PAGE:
Just because modern data science and artificial intelligence (AI) techniques produce results, it does not mean that more traditional way of social science (i.e. custom data sets created for a specific study) should be discarded. Data science has its own blind spots. A well-tempered combination of the two approaches should be of great benefit to those who seek evidence-based governance.
Andrew Feldman expounds on what he calls digital-age social science, a hybrid of data and social science that combines the strengths and hides the weaknesses of both methods, in Government Executive:
Results-focused government today requires digital-age social science, which is a hybrid between traditional social science and more cutting-edge data science. It recognizes the strengths and weaknesses of each approach and the synergies between them.
Traditional social science, for example, can be expensive, involving the collection of survey data from sometimes thousands of sample members. Yet customized data is very helpful for answering specific research questions. Data science, on the other hand, uses much cheaper existing data—often called “big data.” But overlooking the limits of repurposing data can easily produce meaningless correlations, not useful insights.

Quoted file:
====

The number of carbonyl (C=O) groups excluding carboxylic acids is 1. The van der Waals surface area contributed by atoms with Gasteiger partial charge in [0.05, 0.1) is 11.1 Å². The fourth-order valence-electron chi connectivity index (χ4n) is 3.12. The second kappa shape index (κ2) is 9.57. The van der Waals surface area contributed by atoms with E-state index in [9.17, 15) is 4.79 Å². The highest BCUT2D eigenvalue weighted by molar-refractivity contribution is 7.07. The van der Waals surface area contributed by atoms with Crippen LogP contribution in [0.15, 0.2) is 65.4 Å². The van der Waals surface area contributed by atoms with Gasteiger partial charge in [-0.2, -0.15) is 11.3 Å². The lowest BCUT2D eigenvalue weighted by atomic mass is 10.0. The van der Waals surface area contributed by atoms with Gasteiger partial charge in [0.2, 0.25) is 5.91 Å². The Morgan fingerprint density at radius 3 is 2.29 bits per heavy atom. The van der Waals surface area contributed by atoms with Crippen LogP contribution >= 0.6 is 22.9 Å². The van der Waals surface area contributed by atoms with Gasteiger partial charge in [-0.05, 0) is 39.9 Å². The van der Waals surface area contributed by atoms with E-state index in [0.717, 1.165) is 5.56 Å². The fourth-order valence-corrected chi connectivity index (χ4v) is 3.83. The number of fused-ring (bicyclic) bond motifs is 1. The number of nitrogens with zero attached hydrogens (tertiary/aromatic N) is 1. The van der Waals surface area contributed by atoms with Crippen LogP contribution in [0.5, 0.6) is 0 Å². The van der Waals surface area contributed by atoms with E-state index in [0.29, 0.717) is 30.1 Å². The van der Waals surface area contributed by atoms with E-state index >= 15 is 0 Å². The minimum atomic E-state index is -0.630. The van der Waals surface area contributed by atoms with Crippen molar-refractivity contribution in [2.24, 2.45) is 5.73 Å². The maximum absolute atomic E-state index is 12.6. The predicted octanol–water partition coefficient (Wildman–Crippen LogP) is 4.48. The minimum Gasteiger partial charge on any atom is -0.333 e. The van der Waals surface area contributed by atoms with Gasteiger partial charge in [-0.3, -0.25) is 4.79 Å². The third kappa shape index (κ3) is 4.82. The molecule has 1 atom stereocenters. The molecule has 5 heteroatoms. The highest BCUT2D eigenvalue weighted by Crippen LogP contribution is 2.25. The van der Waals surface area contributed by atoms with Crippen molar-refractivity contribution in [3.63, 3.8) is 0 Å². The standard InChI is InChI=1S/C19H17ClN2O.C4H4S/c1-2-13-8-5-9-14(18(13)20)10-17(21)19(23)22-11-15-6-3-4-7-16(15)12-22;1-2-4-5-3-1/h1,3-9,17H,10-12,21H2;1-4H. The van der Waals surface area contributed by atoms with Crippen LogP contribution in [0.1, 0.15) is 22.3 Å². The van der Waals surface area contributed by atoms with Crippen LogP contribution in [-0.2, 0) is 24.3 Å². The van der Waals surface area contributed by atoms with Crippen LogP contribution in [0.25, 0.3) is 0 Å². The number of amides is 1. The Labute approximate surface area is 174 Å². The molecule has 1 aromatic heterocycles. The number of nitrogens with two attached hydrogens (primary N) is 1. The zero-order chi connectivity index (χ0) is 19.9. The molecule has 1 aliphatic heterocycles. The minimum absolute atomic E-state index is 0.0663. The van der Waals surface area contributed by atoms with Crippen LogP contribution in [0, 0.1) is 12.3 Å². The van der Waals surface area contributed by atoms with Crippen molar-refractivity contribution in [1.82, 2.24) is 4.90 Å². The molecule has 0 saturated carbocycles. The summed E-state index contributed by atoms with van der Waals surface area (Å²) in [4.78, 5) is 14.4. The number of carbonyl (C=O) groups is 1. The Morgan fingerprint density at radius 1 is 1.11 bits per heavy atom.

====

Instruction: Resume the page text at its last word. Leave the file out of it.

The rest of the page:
Digital-age social science uses both approaches smartly. It means that social scientists who want to answer research questions as accurately, quickly and efficiently as possible need to pay attention to all of the ready-made data that exists today. And data scientists who want to produce impactful research need to work with government officials to identify the most important problems or questions to be examined.